CSotD: Sunday Potpourri

We’ll start with a non-political one. I’m disappointed in the new Sunday Ben Bolt (KFS-Vintage) story arc. Ben Bolt is mostly light, semi-humorous stuff on Sundays, but this reminded me of a scene in City for Conquest, a 1940 movie in which Cagney boxes to help support his composer brother.

There is a scene in which he is introduced to a mug who has a pity-job as a janitor in the gym because he had permanent brain damage in the ring. Some movies used punch drunk mugs as comic relief, but in this one, it’s a dire warning, and I’d hoped Ben was headed the same direction. Apparently not.

City for Conquest is imperfect but memorable. It also shows how, in those more civilized days, a director could depict Ann Sheridan being forcibly raped by Anthony Quinn, preserving the horror without being exploitive or violating the cinematic code.

On to modern, less admirable times:

Alex got an extra laff from me because when Alden Global Capital took over the Denver Post, they shut down the (handy, well-located) downtown offices and moved news, sales and circulation to a distant suburban print plant, but, by golly, they set up a game room for the reporters.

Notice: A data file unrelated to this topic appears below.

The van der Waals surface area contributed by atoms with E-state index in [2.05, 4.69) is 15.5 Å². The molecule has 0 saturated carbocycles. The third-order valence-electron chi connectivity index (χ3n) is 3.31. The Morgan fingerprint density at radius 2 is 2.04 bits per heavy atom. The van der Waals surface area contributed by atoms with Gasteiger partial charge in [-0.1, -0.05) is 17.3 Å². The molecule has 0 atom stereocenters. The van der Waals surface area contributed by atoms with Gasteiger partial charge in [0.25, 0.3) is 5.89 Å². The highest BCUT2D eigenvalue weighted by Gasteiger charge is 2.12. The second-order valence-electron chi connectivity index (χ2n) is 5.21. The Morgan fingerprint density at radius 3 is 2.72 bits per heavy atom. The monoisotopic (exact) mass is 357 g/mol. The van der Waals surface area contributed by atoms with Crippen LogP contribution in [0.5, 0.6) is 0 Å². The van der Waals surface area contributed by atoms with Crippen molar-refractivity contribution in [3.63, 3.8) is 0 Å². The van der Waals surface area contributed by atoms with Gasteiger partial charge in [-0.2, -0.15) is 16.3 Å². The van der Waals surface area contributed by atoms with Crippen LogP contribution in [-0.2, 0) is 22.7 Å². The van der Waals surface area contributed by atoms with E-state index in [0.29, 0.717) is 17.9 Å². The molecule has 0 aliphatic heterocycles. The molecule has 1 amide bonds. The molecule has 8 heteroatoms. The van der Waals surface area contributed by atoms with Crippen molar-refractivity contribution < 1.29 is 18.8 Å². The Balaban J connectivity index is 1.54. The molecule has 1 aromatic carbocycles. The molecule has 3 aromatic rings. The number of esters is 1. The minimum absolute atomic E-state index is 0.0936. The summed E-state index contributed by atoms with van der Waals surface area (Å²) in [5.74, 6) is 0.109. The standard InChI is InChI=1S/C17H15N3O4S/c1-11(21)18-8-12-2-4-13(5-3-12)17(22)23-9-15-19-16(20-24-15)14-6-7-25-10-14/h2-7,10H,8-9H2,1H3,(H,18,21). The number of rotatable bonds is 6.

Right before they began slitting throats.

A foosball table isn’t much fun when there’s nobody left to play with.

But, as the woman in the cartoon explains, workers don’t cost much if you hire rookies and only pretend that you expect them to stick around long enough to earn raises.

And if you’re content to only pretend to be a real newspaper.

I started working for the Post when it was a doorstop. By the time I left, it was a pamphlet and you could fire a cannon through that new, improved newsroom without harming a soul.

But they sure had a cool game room.

Meanwhile, Lisa Benson (Counterpoint) echoes Trump’s promise to put an end to the move towards electric vehicles, which he claims is a job killer, apparently because they hatch from eggs rather than being built by autoworkers.